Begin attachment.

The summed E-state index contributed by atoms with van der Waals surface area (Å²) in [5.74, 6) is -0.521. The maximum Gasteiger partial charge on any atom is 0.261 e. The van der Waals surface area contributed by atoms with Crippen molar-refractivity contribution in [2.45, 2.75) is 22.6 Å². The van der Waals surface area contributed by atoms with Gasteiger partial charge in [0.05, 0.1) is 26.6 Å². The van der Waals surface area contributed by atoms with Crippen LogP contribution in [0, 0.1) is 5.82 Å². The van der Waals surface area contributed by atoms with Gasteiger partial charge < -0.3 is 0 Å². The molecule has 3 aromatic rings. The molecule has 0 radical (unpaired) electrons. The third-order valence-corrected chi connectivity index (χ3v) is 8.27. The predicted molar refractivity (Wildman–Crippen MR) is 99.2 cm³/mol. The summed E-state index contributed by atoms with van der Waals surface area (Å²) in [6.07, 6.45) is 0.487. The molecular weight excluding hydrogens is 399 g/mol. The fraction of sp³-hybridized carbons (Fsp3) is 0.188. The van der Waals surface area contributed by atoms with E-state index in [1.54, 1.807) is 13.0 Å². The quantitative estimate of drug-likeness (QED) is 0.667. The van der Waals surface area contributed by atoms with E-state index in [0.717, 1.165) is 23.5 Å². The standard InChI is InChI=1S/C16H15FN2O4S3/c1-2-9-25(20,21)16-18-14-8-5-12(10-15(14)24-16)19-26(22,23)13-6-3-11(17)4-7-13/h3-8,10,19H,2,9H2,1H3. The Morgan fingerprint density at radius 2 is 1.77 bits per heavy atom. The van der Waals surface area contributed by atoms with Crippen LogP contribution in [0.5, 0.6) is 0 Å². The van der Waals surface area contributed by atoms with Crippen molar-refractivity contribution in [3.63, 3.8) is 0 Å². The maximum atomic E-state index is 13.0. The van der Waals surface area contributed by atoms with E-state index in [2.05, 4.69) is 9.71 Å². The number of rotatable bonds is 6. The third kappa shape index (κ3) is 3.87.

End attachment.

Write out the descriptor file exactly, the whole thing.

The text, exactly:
The summed E-state index contributed by atoms with van der Waals surface area (Å²) in [5.74, 6) is -0.521. The maximum Gasteiger partial charge on any atom is 0.261 e. The van der Waals surface area contributed by atoms with Crippen molar-refractivity contribution in [2.45, 2.75) is 22.6 Å². The van der Waals surface area contributed by atoms with Gasteiger partial charge in [0.05, 0.1) is 26.6 Å². The van der Waals surface area contributed by atoms with Crippen LogP contribution in [0, 0.1) is 5.82 Å². The van der Waals surface area contributed by atoms with Gasteiger partial charge < -0.3 is 0 Å². The molecule has 3 aromatic rings. The molecule has 0 radical (unpaired) electrons. The third-order valence-corrected chi connectivity index (χ3v) is 8.27. The predicted molar refractivity (Wildman–Crippen MR) is 99.2 cm³/mol. The summed E-state index contributed by atoms with van der Waals surface area (Å²) in [6.07, 6.45) is 0.487. The molecular weight excluding hydrogens is 399 g/mol. The fraction of sp³-hybridized carbons (Fsp3) is 0.188. The van der Waals surface area contributed by atoms with E-state index in [1.54, 1.807) is 13.0 Å². The quantitative estimate of drug-likeness (QED) is 0.667. The van der Waals surface area contributed by atoms with E-state index in [0.717, 1.165) is 23.5 Å². The standard InChI is InChI=1S/C16H15FN2O4S3/c1-2-9-25(20,21)16-18-14-8-5-12(10-15(14)24-16)19-26(22,23)13-6-3-11(17)4-7-13/h3-8,10,19H,2,9H2,1H3. The Morgan fingerprint density at radius 2 is 1.77 bits per heavy atom. The van der Waals surface area contributed by atoms with Crippen LogP contribution in [0.5, 0.6) is 0 Å². The van der Waals surface area contributed by atoms with Crippen molar-refractivity contribution in [3.63, 3.8) is 0 Å². The maximum atomic E-state index is 13.0. The van der Waals surface area contributed by atoms with E-state index in [2.05, 4.69) is 9.71 Å². The number of rotatable bonds is 6. The third kappa shape index (κ3) is 3.87.